Friday Features: 'The Other Woman' review

Friday Features: 'The Other Woman' review

Credit: Twentieth Century Fox

Director Nick Cassavestes latest chick flick comedy, "The Other Woman," scores one for the female population as it presents a humorous, over-the-top revenge story of multiple women who find out they are dating the same guy.

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by HAYDEN PITTMAN

WFAA Special Contributor

Posted on April 25, 2014 at 12:13 AM

Director Nick Cassavestes latest chick flick comedy, "The Other Woman," scores one for the female population as it presents a humorous, over-the-top revenge story of multiple women who find out they are dating the same guy. Starring Cameron Diaz, Leslie Mann, Kate Upton, Nikolaj-Coster-Waldau, Don Johnson, and Taylor Kinney, this film is filled with a series of cheap laughs and female-driven bits that serve to showcase what a woman might experience - mentally and physically - when cheated on. Using clever, funny dialogue and positive performances, "The Other Woman" gives the audience an easy-to-follow, mostly-satisfying experience.

When trouble starts between Carly (Diaz) and her boyfriend, Mark (Coster-Waldau), she attempts to fix the relationship by surprising Mark at his home. After an awkward encounter with Mark’s unexpected wife, Kate (Mann), at their home and a confrontation the next day at Carly’s office, the two realize they are both being cheated on. Taking a closer look at Mark’s day-to-day activities, they soon discover yet another girl, Amber (Upton). The three girls quickly bond over their situation and plan out a revenge that will rock Mark’s world and ultimately destroy him. In the end, Kate must decide whether to end her marriage and move on, proceed with their plan against Mark, or give him another shot.

Without a doubt, this film is geared to a certain audience – females! Be it the young adult or older women who may have experienced something like this themselves, the film heavily relies on female-related stereotypes and loud, vulgar, slapstick humor. Overall, this is a film about how women might think or act, given the situation. There are countless attempts at humor using smart dialogue, real-life comparisons, cultural references, and outrageous behavior. As a result, there are numerous laugh-out-loud moments, especially for women. This doesn’t mean it’s not enjoyable for men; on the contrary, it teaches them to be faithful to women and shows what might happen in an extreme scenario. You’ll also have some fun taking your girlfriend or wife to this one.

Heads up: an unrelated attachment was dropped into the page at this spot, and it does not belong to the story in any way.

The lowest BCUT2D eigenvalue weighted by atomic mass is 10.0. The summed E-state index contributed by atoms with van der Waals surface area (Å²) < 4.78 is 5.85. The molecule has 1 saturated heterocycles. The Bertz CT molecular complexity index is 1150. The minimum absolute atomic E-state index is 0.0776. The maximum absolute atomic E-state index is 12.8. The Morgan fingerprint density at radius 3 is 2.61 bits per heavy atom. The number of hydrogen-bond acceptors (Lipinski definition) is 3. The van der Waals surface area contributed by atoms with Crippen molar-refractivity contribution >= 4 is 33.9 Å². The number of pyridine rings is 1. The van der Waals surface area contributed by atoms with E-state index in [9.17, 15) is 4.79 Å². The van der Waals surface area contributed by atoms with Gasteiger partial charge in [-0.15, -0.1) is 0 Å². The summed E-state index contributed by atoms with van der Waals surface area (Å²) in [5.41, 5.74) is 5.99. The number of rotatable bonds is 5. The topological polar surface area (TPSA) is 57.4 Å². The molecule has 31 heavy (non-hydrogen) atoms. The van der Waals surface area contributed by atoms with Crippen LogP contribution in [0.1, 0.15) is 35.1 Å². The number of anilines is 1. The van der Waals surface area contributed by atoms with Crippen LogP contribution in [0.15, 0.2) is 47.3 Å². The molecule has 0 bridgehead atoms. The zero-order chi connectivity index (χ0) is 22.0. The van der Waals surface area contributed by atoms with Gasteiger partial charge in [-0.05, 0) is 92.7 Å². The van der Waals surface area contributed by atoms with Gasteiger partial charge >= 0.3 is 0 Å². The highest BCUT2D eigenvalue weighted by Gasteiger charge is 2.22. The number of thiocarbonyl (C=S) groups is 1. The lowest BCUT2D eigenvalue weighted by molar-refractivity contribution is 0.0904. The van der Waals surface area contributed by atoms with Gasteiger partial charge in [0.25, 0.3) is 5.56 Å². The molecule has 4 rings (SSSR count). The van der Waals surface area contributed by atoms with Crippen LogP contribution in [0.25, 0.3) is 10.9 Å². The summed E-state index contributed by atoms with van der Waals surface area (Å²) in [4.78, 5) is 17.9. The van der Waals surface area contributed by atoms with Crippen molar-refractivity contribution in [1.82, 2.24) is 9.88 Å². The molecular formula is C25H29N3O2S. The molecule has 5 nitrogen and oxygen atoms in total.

One of the most fitting elements of this film is the acting. Leslie Mann is spot on as a mid-life, scatterbrained wife who is somewhat heartbroken and driven borderline insane by her cheating husband. Cameron Diaz plays a strong, sexy, independent, and playful woman still playing the field in her later years. Kate Upton fills the role of a brainless, superficial, busty young blonde. Nikolaj Coster-Waldau fits his role as a cheating, suave playboy, and Taylor Kinney, Don Johnson, and Nicki Minaj round out the supporting cast. There are hit-and-miss moments, but overall the cast does an exceptional job.

Depending on whether you’re a male or female, the characters in this film bounce back and forth between having a great time and having to deal with unexpected emotions, drama, or consequences. From a greedy, selfish male perspective, Mark looks like he’s having the time of his life juggling his wife, multiple girlfriends, and his flashy, high-profile lifestyle. More than once, Kate looks miserable and crazy after finding out about her husband. But when the girls get together and begin to take revenge, the roles are reversed. From getting Ex-Lax and hormones put in his drinks to hair removal in his shampoo, Mark looks to be miserable. All the while, the girls have a wild time spying on him, fighting with each other, drinking together, and bonding while scheming.

The film does not present much depth or life lessons. If anything, it stresses the importance of being faithful, depicts the extraordinary results of cheating, and reminds men and women to watch their back. It does exhibit how a woman might react under severe circumstances, partially demeaning women by showing how crazy they might get, but ultimately creates a satisfying ending as the cheater clearly gets what he deserves. It could be said that this film cheapens the idea of cheating and the associated consequences by turning it into an exaggerated mockery. "The Other Woman" doesn’t absolutely knock it out of the park, but for all of the male-driven movies that are made, it’s refreshing to see a male director create something worth seeing for an adventurous or good-humored woman. Bottom line -- don’t cheat!

Rated 3.5 out of 5 stars.


"The Other Woman" is rated PG-13 on appeal for mature thematic material, sexual references, and language. Running time is 1 hour and 49 minutes.


Hayden Pittman is a special contributor to WFAA.com and a freelance film critic and entertainment blogger out of Dallas. More of his content can be found on YouPlusDallas.com and his author archive here. For more of his reviews on WFAA, click here. He is a film, TV, and sports enthusiast, and when not writing reviews or covering an event, he works in film production. As an average, passionate film lover who rarely misses a film, his reviews are straightforward and his way with words will let you know in a simple way what he thinks. Don’t like what he has to say? Let him know at haydenp@youplusmedia.com or follow him on Twitter at @HPMoviePitt.

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